A growing number of scientists are echoing the concern raised in the latest Intergovernmental Panel on Climate Change (IPCC)’s Fourth Assessment Synthesis Report that climate change is happening faster than at rates predicted by earlier IPCC reports.
A recent paper published in the US Proceedings of the National Academy of Science (PNAS)1 suggests that the Earth’s land and oceans are losing their capacity to absorb the excess carbon dioxide from anthropogenic emissions, accelerating the build-up of greenhouse gases in the atmosphere.
The lead author of the PNAS paper, CSIRO’s Dr Pep Canadell – Executive Director of the Global Carbon Project
(GCP)2 – says the acceleration in climate change is due to global economic growth, a more ‘carbon-intensive’ economy, and a reduced capacity of the land and oceans to absorb carbon from the atmosphere.
‘Fifty years ago, for every tonne of CO2 emitted, 600 kg were removed by land and ocean sinks. However, in 2006, only 550 kg were removed per tonne and that amount is falling,’ Dr Canadell said.
In another PNAS paper published earlier this year,3 a team of experts led by Dr Mike Raupach – also from CSIRO – concluded that the growth rate of global CO2 emissions has risen from 1.1 per cent per year in the 1990s to over 3 per cent per year from 2000 onwards.
Dr Raupach said atmospheric carbon from fossil fuel emissions rose by 1.9 billion tonnes of carbon per year in the 11-year period 1995–2006, increasing from 6.5 billion tonnes per year in 1995 to 8.4 billion tonnes per year in 2006. (Additional carbon emissions from changes in land use remained constant over that period at 1.5 billion tonnes per year.)
‘No region in the world is decarbonising its energy supply,’ he commented.
The GCP team’s findings add to the growing body of evidence that carbon dioxide concentrations, global temperatures and sea-level rise are, according to Dr Raupach, ‘all near the high end of IPCC projections’.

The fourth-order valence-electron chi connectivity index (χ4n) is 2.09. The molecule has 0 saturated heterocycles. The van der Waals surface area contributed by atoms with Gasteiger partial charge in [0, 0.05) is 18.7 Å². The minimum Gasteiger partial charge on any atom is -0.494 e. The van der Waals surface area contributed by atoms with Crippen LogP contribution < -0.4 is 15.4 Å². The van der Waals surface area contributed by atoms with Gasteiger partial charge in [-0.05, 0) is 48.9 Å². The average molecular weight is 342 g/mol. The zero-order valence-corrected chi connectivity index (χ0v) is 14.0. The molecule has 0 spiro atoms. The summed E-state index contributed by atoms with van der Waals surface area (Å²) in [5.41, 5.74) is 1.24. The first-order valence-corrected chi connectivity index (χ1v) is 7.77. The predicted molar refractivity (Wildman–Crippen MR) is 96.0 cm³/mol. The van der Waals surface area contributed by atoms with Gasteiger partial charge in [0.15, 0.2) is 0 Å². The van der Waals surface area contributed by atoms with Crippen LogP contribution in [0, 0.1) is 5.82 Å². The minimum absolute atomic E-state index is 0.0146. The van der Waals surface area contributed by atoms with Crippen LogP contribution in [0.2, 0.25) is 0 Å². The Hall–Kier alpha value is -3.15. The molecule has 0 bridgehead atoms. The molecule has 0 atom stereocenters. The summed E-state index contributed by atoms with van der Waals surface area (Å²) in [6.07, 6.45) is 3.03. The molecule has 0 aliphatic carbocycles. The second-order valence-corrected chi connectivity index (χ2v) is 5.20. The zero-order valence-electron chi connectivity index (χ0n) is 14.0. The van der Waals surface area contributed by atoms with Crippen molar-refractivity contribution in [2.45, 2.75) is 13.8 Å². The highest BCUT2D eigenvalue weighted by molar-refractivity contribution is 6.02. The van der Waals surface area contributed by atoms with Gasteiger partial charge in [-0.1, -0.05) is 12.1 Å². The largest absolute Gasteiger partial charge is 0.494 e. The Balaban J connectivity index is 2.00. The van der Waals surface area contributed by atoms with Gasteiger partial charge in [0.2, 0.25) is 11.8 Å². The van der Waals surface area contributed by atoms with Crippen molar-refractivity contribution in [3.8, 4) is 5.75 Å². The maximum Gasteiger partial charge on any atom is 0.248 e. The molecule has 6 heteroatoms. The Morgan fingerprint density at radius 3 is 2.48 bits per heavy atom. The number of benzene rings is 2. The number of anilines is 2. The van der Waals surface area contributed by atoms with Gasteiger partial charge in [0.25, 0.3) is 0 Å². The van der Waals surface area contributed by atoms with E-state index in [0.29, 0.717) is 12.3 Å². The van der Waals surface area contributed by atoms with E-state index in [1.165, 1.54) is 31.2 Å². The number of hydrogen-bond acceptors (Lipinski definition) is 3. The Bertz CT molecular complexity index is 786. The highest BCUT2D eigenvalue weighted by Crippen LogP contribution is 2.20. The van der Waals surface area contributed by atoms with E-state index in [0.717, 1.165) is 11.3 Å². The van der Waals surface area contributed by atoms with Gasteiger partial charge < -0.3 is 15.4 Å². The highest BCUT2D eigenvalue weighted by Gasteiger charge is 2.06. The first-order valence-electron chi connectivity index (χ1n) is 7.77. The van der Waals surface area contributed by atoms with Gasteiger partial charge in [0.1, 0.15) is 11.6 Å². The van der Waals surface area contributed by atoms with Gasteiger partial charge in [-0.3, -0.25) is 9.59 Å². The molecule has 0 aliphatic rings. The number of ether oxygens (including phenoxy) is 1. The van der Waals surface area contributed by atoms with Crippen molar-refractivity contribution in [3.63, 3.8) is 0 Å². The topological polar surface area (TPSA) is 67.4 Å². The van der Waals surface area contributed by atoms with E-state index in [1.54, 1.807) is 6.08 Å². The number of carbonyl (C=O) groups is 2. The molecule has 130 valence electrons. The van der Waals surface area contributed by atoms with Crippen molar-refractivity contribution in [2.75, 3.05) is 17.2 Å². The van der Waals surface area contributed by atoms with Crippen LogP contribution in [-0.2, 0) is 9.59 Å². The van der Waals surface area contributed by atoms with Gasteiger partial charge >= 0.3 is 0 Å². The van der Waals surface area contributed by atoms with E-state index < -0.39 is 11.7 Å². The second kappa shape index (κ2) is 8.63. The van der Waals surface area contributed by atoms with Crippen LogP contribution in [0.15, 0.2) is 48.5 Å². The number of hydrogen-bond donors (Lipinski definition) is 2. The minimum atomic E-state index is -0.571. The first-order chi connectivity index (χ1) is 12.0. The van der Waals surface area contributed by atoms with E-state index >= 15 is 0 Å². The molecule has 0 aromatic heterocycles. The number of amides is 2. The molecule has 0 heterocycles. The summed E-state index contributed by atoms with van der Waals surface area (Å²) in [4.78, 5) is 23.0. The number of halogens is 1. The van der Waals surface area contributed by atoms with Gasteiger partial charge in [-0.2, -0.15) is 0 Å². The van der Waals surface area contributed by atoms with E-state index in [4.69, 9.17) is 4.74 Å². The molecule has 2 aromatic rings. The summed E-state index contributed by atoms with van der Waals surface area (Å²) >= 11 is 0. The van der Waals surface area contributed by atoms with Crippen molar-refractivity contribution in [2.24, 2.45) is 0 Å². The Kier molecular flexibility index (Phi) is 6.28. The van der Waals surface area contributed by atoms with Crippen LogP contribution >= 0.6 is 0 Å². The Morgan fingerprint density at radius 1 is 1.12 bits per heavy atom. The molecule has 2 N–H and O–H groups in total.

Dr Raupach points out that while our climate system is complex, some basic interactions are well understood, such as the effects of greenhouse gases in the atmosphere. However, uncertainty levels rise dramatically when feedback loops – for example, carbon sinks losing their capacity to absorb CO2 as global emissions increase – are introduced into climate models. Because many of these feedbacks are absent from current climate models, the IPCC has skewed its estimates towards the conservative.
‘Observations from the last 10 years or so show that IPCC predictions are conservative not aggressive,’ Dr Raupach says.
‘The predictions made using models 10 years ago can now be compared with the reality. This comparison shows that while models are working well, if anything they are too conservative.
‘But this should not be used as a reason for inaction. We don’t need to worry whether the safe stabilisation level is 550 or 500 ppm of CO2 equivalent in the atmosphere, but we do know it should not be 700 ppm.’
The widely reported shrinkage of the Arctic ice sheet during the 2007 northern summer – when the minimum area of sea ice was 22 per cent less than the previous minimum recorded in 2005 – was not predicted by any of the IPCC models.
This led some scientists – including NASA’s James Hansen – to pronounce that the Earth may have reached a critical climate change ‘tipping point’ beyond which the melting of the poles is irreversible.4
Dr Raupach says while the extent of ice loss in the Arctic came as a shock to most scientists, ‘at least we know now that the assumptions we made about the processes governing the Arctic ice melt are wrong’.
‘We were not looking enough at difficult feedbacks: ice-sheet melting is a non-linear process and difficult to model.
‘Even though there is uncertainty about how fast climate change will happen, we can be confident that it will happen, at least according to the IPCC predictions,’ Dr Raupach reiterated.
‘On the research side now, it’s a matter of working out probabilities for climate change outlooks, which are bad at best and catastrophic at worst.
‘But you don’t need to wait for the uncertainties to be quantified to know what to do next – the need for emissions reductions is urgent.’
1 Canadell JG et al. (2007). Contributions to accelerating atmospheric CO2 growth from economic activity, carbon intensity, and efficiency of natural sinks. PNAS 2007: 0702737104v1-0. Search at www.pnas.org
2 The Global Carbon Project, www.globalcarbonproject.org
3 Raupach MR et al. (2007). Global and regional drivers of accelerating CO2 emissions. PNAS 2007 104: 10288–10293. Search at www.pnas.org
4 Spratt D (2007). The big melt: lessons from the Arctic summer of 2007. Report by CarbonEquity, www.carbonequity.info
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